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Stephen and Wenceslaus

Stephen and Wenceslaus

Finally, we’ve come to the last Saturday in 2020. It has been a long, anxiety-producing, isolating, and fearful year, one that most of us are glad is ending. We don’t know what 2021 will bring, but we can certainly hope for better things to come.

In addition to being the final Saturday of the year, this is also the day after Christmas. It is typically a laid-back day (except for those who insist on shop for specials on Christmas items for next year, or to exchange the awful sweater Aunt Louise gave). Otherwise, it is to hang out, watch football, let the kids play with their new toys, eat leftovers, and perhaps wonder where the packages are that were supposed to be delivered before Christmas. Christmas Day is over, but the season continues for another eleven days.

The day after Christmas is the feast of St. Stephen. Stephen was an early convert based in Jerusalem following both the ascension and pentecost. Those disciples who headed the early church became swamped with preaching, teaching, healing, traveling, NSD counseling – not to mention caring for widows and the elderly. They realized it was all too much, so they created the office of deacon to delegate some of the hands-on duties to other leaders. 

Stephen was one of the early deacons. He not only cared for the poor and elderly, he also preached. His work came to the attention of Saul of Tarsus, and arrested and tried for his faith. He committed what Paul and other Jews thought was heresy by denying Caesar’s divinity, so they stoned him to death. Stephen was the church’s first martyr.

Perhaps the first line of the Christmas carol “Good King Wenceslaus” with its notation of “…on the feast of Stephen” sets the stage for the story of a king who saw an old person gathering wood on the day after Christmas. Wenceslaus, the Duke of Bohemia (b. ca. 911, Duke 921-935), was known as a Christian who religiously followed the teachings of Christ, especially by caring for the poor and elderly. His piety and kindness won the hearts of his people. His brother and his faction assassinated him because of envy, jealousy, and his Christian faith. His legend and hagiography were such that the Holy Roman Emperor, Otto I, gave Wenceslaus the title of King, which is why the 1835 carol refers to him as such.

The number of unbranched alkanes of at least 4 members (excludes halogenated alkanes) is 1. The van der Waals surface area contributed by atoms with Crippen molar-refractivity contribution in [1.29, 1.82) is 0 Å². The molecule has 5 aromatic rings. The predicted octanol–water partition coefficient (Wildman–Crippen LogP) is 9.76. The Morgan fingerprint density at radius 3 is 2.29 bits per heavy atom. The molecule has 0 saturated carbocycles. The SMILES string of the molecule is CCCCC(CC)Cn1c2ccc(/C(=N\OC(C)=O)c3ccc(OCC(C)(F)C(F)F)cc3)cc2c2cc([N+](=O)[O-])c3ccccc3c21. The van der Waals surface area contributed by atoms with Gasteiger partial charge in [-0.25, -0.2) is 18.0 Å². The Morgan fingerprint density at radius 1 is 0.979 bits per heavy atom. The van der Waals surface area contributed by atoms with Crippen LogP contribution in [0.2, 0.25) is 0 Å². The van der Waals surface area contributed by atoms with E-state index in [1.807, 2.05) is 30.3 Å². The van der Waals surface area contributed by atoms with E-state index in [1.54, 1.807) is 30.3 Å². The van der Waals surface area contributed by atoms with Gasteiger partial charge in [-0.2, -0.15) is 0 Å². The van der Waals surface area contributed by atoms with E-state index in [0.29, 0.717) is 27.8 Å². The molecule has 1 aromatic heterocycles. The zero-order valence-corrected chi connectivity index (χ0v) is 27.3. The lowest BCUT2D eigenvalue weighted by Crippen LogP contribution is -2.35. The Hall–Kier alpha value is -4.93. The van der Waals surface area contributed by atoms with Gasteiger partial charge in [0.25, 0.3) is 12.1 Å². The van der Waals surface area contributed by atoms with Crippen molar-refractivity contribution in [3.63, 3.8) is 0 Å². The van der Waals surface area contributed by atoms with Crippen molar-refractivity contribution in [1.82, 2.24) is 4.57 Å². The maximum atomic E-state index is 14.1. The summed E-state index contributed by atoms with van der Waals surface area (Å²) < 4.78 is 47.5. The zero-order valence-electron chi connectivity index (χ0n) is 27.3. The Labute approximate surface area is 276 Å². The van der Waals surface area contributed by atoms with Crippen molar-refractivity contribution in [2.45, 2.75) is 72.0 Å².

The cult of Wenceslaus increased following his death, not only in Bohemia but also in England. Perhaps the British Commonwealth countries’ custom of celebrating December 26 as Boxing Day, a national holiday, began with Wenceslaus. On that day, masters of the households typically gave their servants a day off from work. along with food and clothing as thanks for service, especially during Christmast. The custom of offering boxes has somewhat died out. However, many still thank milkmen, postal workers, newspaper deliverers, and the like with small gifts of money on Boxing Day. The legacy of both Stephen and Wenceslaus carries on.

Our custom of giving gifts at Christmas brings into question the rest of the year? Stephen and Wenceslaus gave not only during the winter holidays. Hunger, poverty, and homelessness are year-round problems. Jesus taught us to care for those less fortunate whenever and wherever it is needed.  

As we go walk the Christmas season and look forward to Epiphany, let us remember to give to others. It doesn’t necessarily have to be money or tangible goods; it can be a simple welcoming smile or hug, listening, helping with rides to doctor’s appointments, or meeting whatever need might present itself. Open a door, giving a hand to steady someone on a curb or step, or maybe pay for a cup of coffee for the person behind you. The chain you start continue to reach untold others.

Happy St. Stephen’s Day and a continued blessed Christmas season. Even if the snow isn’t deep or even if the leaves on the trees are just now falling, be kind to one another, today and every day. 

God bless.

P.S. Love your neighbor – wear your mask!

Image: St Stephen Preaching/St. Stephen before the High Priest and Elders of the Sanhedrin (1408). Artist: Mariotto di Nardo (1394-1424). From the National Museum of Western Art (Japan). Found at Wikimedia Commons.

Linda Ryan is a co-mentor for an Education for Ministry group, an avid reader, lover of Baroque and Renaissance music, and retired. She keeps the blog Jericho’s Daughter.  She lives with her three cats, who provide entertainment and aesthetics, even when asleep.

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